[Tutor] Hello and newbie question about "self"

Alan Gauld alan.gauld at btinternet.com
Mon Feb 4 00:50:49 CET 2008

"Patrick" <python-list at puzzled.xs4all.nl> wrote 

> Can anyone please point me to a document that explains "self" in
> layman's terms. 

Try the OOP topic inmy tutorial...

> Or lacking such a doc throw in a much appreciated
> layman's explanation what "self" is and when/where to use it? 

Others have given code samples but a conceptuial explanation 
is that 
a) self is only used in OO programming within metjhods of a class.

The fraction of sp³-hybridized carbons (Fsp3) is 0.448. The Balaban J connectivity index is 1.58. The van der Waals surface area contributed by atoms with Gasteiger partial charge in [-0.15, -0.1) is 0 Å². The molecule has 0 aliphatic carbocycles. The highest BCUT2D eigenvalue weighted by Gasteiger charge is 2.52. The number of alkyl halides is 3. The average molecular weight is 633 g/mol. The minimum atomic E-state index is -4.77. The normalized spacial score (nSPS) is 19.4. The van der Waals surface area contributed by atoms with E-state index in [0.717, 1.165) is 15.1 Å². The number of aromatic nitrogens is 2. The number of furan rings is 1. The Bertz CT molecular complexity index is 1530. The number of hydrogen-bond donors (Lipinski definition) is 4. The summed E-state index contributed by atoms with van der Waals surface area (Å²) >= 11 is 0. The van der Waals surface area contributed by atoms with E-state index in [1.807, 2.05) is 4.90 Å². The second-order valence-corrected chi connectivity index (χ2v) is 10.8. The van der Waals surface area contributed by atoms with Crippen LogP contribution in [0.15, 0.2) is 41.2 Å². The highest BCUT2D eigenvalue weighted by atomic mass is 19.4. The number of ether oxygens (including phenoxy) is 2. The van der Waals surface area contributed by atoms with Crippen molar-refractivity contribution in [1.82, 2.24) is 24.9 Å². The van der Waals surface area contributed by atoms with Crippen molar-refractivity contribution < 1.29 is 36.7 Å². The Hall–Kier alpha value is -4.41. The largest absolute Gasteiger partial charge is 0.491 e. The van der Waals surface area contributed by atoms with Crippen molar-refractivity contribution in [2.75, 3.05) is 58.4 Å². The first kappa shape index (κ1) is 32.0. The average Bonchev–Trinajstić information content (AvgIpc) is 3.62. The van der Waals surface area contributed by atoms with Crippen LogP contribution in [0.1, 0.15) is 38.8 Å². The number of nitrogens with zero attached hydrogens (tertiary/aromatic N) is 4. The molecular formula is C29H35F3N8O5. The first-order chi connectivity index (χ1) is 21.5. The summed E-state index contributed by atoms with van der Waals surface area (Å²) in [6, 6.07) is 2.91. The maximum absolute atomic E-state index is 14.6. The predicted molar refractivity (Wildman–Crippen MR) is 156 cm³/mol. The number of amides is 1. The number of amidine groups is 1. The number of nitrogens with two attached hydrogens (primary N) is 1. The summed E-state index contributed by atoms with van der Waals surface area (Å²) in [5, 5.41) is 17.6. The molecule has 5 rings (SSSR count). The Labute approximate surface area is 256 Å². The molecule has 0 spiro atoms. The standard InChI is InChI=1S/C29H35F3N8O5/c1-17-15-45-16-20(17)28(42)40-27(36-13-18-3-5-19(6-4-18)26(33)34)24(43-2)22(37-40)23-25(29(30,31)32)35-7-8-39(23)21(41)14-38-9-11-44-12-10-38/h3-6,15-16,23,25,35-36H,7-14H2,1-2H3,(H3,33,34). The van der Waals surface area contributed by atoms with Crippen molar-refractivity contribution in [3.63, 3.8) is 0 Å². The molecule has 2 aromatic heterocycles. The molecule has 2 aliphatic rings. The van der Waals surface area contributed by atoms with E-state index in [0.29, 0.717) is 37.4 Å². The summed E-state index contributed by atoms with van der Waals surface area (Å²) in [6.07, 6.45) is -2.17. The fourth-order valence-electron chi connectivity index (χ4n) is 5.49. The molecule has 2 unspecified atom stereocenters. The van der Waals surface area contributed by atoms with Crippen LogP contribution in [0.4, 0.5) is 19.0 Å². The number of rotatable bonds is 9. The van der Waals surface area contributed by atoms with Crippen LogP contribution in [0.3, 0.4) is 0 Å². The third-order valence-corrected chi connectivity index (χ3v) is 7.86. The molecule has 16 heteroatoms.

b) self refers to the actual instance of the object receiving the 
    message with caused the method to be invoked.

Thus if we have a class C with a method m and 3 instances 
a,b and z then when we invoke a.m() self will refer to a and 
when we invoke b.m() self will refer to b. This means that the 
innards of the method can use self to access the instance 
specific data for that invocation.

If you have used C++ at all you might recognise it as the 
same as 'this' in C++ except that in Python you must explicitly 
specify it whereas C++ creates 'this' magically behind the scenes.

See my tutorial for more on this under the heading 
"Using classes".

If you haven't started writing classes yet, you can safely ignore 
it for now!

Alan Gauld
Author of the Learn to Program web site

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